Buying a Wrist-Watch, Rolex, Omega, Longines, Breitling

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Vintage mechanical wrist-watches have seen enormous growth of interest in the last 5-10 years, as collectors and many others have focussed on this area, either for enjopyment or perhaps possible future investment or birthday, wedding or anniversary presents.

Collectable brands include, Patek, Vacheron, Rolex, Breitling, Omega, Longines, Cartier, Tiffany, Hermes, Asprey and Zenith and many others. As with everything you really get what you pay for in the area of vintage wrist-watches.  The short list below gives some useful pointers for the 1st time buyer.

1.  Check the return policy of the seller especially if there isn't one,

2.  Whilst many of us love a bargain, and you can find them on Ebay every day, one does need to take care. 

3. Check that the watch you are wanting to bid on has been recently serviced and over-hauled.  Otherwise you may get a nasty surprise, after purchase.  High-grade Swiss wrist-watches can often be very expensive to service and overhaul, if you have to take them back to official agents, this can easily cost hundreds of pounds. Make sure this is in writing, so there will be no discussion or problems afterwards.

4. With vintage wrist-watches it is normal to find them with restored dials. Do check that this has been done professionally, if so, this will ensure the watch retains its value. However, do avoid those watches with incorrectly restored dials using dreadful colors or changed to increase the value /smartness of the watch. Watches with incorrectly restored dials or updated to modern tastes are poor investments and frankly destroy good quality items for future enjoyment.

Ask to see where possible, an image of the dial before restoration, or if the dealer has similar watches in stock not restored, one of those dials. Good dial restorers are few and far between, and the typical cost of a good restored dial is between 50-70 pounds, yes you read correctly, it is not cheap.  Do avoid the Indian and Far East dial re-do's on good watches, close to, they look awful and have to be redone every time! I have purchased several in the past, which from picturs looked fine, but close up, appeared to have been redone with Letro-Set by a child.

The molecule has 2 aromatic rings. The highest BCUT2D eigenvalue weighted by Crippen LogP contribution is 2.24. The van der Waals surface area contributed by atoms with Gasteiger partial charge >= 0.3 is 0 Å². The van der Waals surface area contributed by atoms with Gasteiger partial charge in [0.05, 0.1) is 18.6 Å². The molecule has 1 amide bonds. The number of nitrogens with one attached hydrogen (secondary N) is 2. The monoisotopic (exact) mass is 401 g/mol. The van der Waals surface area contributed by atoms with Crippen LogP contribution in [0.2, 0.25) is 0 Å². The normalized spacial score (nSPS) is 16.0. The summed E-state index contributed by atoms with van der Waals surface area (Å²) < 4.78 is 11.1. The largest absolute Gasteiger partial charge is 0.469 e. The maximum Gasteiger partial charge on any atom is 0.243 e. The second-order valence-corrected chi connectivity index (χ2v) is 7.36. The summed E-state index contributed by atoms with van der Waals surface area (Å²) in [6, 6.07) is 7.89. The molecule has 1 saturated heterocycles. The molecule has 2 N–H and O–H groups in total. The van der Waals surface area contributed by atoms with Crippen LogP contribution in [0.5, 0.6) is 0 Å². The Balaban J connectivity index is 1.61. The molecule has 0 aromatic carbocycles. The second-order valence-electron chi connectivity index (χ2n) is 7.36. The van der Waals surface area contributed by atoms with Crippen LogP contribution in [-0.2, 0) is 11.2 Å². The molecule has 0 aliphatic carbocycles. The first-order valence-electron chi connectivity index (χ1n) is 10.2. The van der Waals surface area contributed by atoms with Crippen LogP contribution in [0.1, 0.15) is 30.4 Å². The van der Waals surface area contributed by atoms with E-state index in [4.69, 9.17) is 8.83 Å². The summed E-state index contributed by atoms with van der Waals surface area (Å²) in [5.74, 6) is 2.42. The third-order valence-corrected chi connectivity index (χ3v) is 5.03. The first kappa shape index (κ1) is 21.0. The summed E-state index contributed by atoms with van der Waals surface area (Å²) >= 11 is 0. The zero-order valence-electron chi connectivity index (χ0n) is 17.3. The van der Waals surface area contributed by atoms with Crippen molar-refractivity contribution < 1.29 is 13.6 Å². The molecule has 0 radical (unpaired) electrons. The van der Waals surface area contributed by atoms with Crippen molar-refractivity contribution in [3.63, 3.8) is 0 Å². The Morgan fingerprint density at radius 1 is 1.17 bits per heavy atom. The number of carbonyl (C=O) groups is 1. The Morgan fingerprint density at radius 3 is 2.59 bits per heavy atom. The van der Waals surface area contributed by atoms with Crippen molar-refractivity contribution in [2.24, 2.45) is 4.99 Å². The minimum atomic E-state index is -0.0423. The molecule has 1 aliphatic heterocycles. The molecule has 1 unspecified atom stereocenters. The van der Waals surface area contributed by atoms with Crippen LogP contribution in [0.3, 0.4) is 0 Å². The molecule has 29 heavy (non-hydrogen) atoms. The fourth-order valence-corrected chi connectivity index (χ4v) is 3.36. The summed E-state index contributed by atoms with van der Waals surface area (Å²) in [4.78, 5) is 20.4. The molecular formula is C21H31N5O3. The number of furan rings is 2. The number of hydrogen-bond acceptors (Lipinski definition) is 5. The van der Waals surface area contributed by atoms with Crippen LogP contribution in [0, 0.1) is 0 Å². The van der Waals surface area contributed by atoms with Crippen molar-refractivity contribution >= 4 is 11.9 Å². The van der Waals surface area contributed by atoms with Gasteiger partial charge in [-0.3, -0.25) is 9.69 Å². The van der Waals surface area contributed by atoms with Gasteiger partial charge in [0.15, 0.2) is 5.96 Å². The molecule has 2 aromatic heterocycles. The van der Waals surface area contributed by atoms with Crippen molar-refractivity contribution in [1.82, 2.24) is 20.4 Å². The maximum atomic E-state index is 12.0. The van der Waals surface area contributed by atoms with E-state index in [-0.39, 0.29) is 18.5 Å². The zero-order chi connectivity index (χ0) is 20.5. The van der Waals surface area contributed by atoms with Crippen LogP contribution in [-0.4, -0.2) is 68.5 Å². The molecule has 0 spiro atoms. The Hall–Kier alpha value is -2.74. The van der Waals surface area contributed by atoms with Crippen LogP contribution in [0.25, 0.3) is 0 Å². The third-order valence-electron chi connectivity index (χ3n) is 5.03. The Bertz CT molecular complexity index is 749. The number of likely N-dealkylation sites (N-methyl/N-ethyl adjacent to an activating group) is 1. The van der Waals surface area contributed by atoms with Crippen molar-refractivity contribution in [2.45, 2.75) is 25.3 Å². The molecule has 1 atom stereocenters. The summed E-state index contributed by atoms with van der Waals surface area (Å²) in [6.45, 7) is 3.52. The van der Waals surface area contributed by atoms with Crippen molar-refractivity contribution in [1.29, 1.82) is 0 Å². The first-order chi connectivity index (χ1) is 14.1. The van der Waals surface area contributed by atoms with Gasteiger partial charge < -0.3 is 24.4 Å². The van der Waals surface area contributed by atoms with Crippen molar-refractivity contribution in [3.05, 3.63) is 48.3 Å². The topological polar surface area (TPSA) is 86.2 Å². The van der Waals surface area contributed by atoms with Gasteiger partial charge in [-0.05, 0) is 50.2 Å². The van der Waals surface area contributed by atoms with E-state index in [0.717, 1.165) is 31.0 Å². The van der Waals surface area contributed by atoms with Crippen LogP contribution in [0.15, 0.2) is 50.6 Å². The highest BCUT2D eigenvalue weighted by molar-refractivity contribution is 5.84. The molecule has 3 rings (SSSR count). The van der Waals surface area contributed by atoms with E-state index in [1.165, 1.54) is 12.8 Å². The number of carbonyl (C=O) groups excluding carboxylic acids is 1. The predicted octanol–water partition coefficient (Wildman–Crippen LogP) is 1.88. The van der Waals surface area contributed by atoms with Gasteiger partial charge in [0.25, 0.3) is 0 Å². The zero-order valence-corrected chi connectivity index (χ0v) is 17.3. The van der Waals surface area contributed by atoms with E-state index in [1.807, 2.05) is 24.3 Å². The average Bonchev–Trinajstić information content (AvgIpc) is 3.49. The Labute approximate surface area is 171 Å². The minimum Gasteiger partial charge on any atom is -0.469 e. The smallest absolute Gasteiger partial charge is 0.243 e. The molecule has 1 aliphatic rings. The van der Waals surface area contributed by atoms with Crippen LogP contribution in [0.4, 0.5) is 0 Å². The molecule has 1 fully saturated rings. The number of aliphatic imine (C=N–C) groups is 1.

5. Check that the movement is also in good condition and there is a clear picture of this on the listing. Many vintage wrist-watches have suffered in the past, with earlier repairers using ammonical cleaning solvents which has often stripped the finish off movement plates.

Also check to see the screws and plates are not mauled or scratched or ruined or at worst rusty. If the pictures are not clear, there is no doubt a good reason why, so avoid, unless you can obtain better pictures of the watch!

6. Final point - working vs non-working - unless you are a capable restorer avoid watches which need work or cleaning. There are always gremlins and further problems the seller may not have seen or even known about. Unless very rare, there will always be another watch in better condition. Generally, when you factor up a cost of a damaged watch, plus all the costs of restoration and lots of time spent trying to find rare and hard to find parts, it will cost you more than the immaculate watch you decided was too expensive.

7. Don't forget to factor in a competent watch repairers bill and of coure the wait in his already long queue before he even looks at the watch. This can be many months or at worse a year, I know, and have been in this situation many times before. Where possible work with the restorer searching for parts on the net or through the many watch parts dealers world-wide, this can speed things up dramatically.

I hope this gives you a feel for buying vintage watches and I look forward to your comments and suggestions how this short guide can be improved.

If this guide proved to be helpful or useful, your positive tick or grade would be appreciated on eBay.

Best of luck and enjoy your vintage watch!

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